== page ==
Mental health courts are a fairly new institution in the United States. They are courts designed to meet the needs of mentally ill offenders. Similar to drug courts that address substance abusing offenders, mental health courts focus on treatment, rather than punishment.
“From the criminal law perspective, two rationales underlie the therapeutic court approach: first, to protect the public by addressing the mental illness that contributed to the criminal act, thereby reducing recidivism, and second, to recognize that criminal sanctions, whether intended as punishments or deterrents, are neither effective nor morally appropriate when mental illness is a significant cause of the criminal act. The goals of mental health courts, then, are: 1) to break the cycle of worsening mental illness and criminal behavior that begins with the failure of the community mental health system and is accelerated by the inadequacy of treatment in prisons and jails; and 2) to provide effective treatment options instead of the usual criminal sanctions for offenders with mental illnesses.” (Bazelon Center for Mental Health Law, 2004).
The first mental health court opened in Broward County, Florida in 1997, and in 2000 The Clinton Administration and Congress signed the “America’s Law Enforcement and Mental Health Project” into act. This act provided funding for 100 mental health courts nation-wide, with plans for more if those succeeded. Currently, more than 150 mental health courts exist in the United States.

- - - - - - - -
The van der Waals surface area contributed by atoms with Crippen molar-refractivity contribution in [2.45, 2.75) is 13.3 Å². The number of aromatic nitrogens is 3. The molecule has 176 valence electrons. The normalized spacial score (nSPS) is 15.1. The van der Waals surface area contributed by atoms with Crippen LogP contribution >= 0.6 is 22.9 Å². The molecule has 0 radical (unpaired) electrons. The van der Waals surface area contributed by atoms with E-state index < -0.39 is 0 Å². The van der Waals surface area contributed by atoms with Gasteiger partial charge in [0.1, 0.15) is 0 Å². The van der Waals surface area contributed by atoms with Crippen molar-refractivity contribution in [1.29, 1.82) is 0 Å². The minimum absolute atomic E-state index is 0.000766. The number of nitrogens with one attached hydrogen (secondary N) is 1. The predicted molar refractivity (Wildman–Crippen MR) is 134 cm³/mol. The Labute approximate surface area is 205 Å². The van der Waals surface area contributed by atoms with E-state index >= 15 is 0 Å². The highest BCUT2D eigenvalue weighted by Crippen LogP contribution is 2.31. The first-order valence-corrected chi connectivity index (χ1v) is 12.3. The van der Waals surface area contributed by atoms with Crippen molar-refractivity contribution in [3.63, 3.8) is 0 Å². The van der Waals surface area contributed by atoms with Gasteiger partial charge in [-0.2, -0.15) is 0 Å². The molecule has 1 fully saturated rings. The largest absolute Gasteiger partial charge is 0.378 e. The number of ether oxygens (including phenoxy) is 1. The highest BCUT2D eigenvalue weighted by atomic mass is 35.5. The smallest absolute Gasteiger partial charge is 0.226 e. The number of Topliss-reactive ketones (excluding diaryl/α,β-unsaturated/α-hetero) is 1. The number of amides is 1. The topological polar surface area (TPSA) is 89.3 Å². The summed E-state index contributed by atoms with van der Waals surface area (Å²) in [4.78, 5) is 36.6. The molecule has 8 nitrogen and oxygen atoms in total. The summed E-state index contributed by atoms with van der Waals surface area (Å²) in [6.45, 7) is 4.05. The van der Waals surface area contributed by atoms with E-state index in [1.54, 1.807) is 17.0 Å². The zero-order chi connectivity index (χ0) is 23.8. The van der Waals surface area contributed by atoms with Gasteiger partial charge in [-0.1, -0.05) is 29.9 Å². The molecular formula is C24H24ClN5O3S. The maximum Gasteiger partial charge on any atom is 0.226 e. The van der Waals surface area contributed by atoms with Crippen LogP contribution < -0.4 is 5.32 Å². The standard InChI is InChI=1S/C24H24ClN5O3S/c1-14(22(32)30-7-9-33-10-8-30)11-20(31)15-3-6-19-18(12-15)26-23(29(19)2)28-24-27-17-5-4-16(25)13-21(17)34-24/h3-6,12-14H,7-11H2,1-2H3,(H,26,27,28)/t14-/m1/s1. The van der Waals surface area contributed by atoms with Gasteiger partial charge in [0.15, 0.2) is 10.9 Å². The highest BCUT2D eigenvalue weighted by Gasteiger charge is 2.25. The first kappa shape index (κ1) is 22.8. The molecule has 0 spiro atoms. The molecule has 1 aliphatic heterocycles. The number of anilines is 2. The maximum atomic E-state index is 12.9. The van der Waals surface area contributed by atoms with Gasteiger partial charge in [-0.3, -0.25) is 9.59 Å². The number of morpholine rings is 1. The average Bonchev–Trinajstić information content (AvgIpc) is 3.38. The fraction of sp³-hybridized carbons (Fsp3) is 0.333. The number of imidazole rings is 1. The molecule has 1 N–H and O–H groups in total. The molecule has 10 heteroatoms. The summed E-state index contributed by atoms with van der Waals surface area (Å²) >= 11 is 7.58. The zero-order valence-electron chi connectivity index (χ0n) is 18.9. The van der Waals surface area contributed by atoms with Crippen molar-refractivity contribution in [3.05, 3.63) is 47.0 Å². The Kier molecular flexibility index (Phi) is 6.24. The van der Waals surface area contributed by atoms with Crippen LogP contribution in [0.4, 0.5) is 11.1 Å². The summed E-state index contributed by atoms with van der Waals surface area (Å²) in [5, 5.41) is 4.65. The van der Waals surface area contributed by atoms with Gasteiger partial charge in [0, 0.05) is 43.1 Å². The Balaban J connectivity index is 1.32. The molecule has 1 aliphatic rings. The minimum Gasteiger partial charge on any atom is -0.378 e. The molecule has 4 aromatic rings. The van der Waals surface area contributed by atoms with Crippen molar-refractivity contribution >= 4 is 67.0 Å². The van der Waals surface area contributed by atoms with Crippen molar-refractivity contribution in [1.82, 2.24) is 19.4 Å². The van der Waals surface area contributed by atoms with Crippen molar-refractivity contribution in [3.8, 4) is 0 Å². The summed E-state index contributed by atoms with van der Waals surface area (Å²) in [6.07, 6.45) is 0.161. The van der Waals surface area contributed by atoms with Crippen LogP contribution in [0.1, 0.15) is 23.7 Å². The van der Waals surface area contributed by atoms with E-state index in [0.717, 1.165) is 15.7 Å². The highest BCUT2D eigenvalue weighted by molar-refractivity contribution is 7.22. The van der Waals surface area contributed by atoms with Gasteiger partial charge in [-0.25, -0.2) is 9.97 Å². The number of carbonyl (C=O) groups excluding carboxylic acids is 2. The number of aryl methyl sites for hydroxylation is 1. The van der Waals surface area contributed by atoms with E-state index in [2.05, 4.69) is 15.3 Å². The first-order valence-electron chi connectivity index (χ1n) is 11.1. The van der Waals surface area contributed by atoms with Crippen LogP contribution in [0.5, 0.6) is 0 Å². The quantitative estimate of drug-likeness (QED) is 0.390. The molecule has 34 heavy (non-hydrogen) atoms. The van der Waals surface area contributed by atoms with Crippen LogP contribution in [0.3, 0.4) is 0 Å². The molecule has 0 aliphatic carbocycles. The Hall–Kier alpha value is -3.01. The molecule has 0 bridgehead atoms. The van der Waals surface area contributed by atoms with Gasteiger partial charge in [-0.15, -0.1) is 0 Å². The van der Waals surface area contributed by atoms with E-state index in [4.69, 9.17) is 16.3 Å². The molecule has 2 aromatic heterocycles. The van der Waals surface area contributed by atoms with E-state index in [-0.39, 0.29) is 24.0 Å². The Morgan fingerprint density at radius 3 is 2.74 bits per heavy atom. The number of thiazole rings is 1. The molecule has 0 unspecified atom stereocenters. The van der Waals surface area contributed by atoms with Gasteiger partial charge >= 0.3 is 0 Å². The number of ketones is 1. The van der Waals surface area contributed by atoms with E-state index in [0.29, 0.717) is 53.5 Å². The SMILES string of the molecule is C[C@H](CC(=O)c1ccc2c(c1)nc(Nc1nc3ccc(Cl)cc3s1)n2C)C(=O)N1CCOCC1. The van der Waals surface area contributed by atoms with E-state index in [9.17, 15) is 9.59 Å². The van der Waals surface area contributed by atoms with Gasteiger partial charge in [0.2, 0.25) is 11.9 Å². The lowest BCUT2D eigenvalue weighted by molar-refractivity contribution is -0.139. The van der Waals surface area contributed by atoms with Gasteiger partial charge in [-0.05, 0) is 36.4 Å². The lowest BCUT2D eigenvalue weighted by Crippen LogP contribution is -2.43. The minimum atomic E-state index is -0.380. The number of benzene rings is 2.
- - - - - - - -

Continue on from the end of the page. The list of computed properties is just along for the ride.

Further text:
Contact with the criminal justice system can be a particularly devastating experience for individuals with mental illness, as a criminal record can affect their access to housing and treatment facilities. Although each mental health court functions independently within its own jurisdiction, there are certain similarities that differentiate these courts from the typical criminal court.
- Each court requires voluntary participation, so the defendant must consent to be a part of the program and consent to treatment.
- Each court has eligibility criteria; all include mental illness as defined by the DSM-IV-TR and some include developmental disabilities and traumatic brain injury as possible qualifiers for participation in mental health court.
- Mental health courts employ legal and mental health professionals to address a specialized docket that focuses solely on preventing incarceration of mentally ill individuals, offering court mandated treatment as an alternative.
- Mental health courts also place public safety in the highest regard when considering treatment/housing options for mentally ill offenders.
- In general, most mental health courts offer a higher level of supervision, requiring clients to attend regular status hearings to assess the progress of treatment and to update treatment plans.
- Finally, most programs have defined criteria for completion of the program, marked with a graduation or certificate of completion.
The next post in this series will explain the positive outcomes of mental health courts. Stay tuned!
This post is Part I of a multi-part series exploring mental health courts. This series will examine the role of mental health courts, the pros and cons of such courts, and future considerations. (To read the other posts in this series, click here.) If you, or someone you know, has a mental illness and becomes involved with the criminal justice system consider reading the article “Dealing with the Criminal Justice System” by the National Alliance on Mental Illness (NAMI). The article provides a great overview of what to expect throughout the criminal proceedings, and offers unique information for those with a mental illness.